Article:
The Lumber Museum’s Mill Pond at the 2012 Bark Peelers’ Festival. The mill is into production as evidenced by the steam cloud and visitors watching the demonstrations inside. Other participants are preparing the pond for the burling demonstration to...Read More
Competitors are hard at work during the 2012 Bark Peelers’ Festival. For decades visitors have attended this weekend long celebration of traditional lumbering activities at the PA Lumber...Read More
The Lumber Museum is home to an original Chestnut Log Cabin built by the Civilian Conservation Corps in the 1930s. This cabin was removed from its original location, Camp S-135, Dyer Farm, Potter County and re-erected at the Museum by the young men of the Pennsylvania Conservation...Read More
Snow covers the Logging Camp at the Pennsylvania Lumber Museum. Between the months of November and March, the logging camp and other exterior exhibits will be available only during favorable weather and temperature conditions. Please call the museum to verify the availability of these...Read More
The Spring Antique and Collectible Show is happening the weekend of April 22 and 23, 2017. Shop for treasures sold by dozens of vendors, grab a bite to eat, and see sawmill, birch still and blacksmith demonstrations.
The 2nd Annual Community Day event will take place at the museum on Saturday May 6th, 2017. Admission to the museum and the day’s events is FREE to the public. Come and find out more about what’s going on in our community.
The Pennsylvania Lumber Museum is pleased to present the grand opening of a new temporary exhibit on Charter Day, 2017. Working Together for Wildlife: Selected Paintings, 2007 to 2017 will be on display in the museum changing exhibit gallery from March 12th through the end of 2017.
Thank you to everyone who visited the museum in 2016! Check out our 2017 Schedule of Events!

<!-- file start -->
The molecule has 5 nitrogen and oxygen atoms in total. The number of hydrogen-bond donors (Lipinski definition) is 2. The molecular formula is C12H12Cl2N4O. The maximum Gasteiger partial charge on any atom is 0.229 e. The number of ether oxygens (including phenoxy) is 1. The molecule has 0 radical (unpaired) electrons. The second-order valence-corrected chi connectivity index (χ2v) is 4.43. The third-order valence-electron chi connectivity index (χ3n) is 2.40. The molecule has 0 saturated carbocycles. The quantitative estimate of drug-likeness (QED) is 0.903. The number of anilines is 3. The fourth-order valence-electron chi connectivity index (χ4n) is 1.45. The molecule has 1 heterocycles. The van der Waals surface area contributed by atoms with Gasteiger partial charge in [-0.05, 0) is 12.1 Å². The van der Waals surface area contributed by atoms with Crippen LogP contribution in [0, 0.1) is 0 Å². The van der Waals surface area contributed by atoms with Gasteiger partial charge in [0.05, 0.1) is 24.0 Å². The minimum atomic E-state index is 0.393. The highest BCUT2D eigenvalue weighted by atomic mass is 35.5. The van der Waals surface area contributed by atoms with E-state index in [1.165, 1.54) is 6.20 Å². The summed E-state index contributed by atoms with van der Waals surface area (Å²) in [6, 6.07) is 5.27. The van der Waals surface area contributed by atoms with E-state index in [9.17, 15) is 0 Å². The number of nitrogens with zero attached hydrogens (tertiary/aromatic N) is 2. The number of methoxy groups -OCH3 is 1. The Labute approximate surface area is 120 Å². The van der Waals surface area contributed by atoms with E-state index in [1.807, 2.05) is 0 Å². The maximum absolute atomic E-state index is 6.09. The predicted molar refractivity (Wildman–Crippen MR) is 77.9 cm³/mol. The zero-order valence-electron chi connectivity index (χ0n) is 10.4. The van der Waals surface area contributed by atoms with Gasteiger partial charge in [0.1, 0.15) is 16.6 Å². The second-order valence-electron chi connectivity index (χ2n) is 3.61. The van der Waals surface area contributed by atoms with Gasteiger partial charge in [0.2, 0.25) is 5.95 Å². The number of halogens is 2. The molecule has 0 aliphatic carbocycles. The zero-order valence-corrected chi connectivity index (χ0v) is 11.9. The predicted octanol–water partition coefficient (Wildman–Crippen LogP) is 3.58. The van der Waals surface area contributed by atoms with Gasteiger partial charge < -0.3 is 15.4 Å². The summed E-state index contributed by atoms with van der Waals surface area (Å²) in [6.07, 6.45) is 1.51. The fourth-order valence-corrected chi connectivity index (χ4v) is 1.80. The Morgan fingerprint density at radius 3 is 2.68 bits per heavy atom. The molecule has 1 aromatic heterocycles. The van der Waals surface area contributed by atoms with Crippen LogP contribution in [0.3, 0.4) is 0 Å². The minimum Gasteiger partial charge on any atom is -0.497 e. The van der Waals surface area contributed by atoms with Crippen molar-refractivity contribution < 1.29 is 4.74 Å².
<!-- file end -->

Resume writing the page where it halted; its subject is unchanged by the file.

Registration is now open for a NEW history camp program at the Pennsylvania Lumber Museum
Have you ever wondered what life was like for the people working in the Pennsylvania lumber industry in the late 19th and early 20th century? Well, the Pennsylvania Lumber Museum is beginning a new history camp program in 2017 that will show participants exactly what it takes to be a wood hick. Our “Cork” Camp (a play on boot-camp, named for the spiked shoes worn by loggers for traction in the woods) is scheduled to take place over three days in August (the 2nd through 4th), and will introduce participants to the history of the lumber industry through a variety of hands-on activities. Two days of learning will prepare our campers for the final day of camp- a live showcase of what they have learned presented at the ‘Woodhick Grove’ on the first day of the Galeton Rotary’s Woodsmen Show; an event in its 66th year, hosted by Cherry Springs State Park. Please visit the event page on this web site to find out more, or call (814-435-2652) or email (email@example.com) the museum to pre-register for the camp. We hope to see you this August!
Wood Hicks and Bark Peelers- the Photographic Legacy of W.T. Clark gains national attention through a New York Times “Lens” book review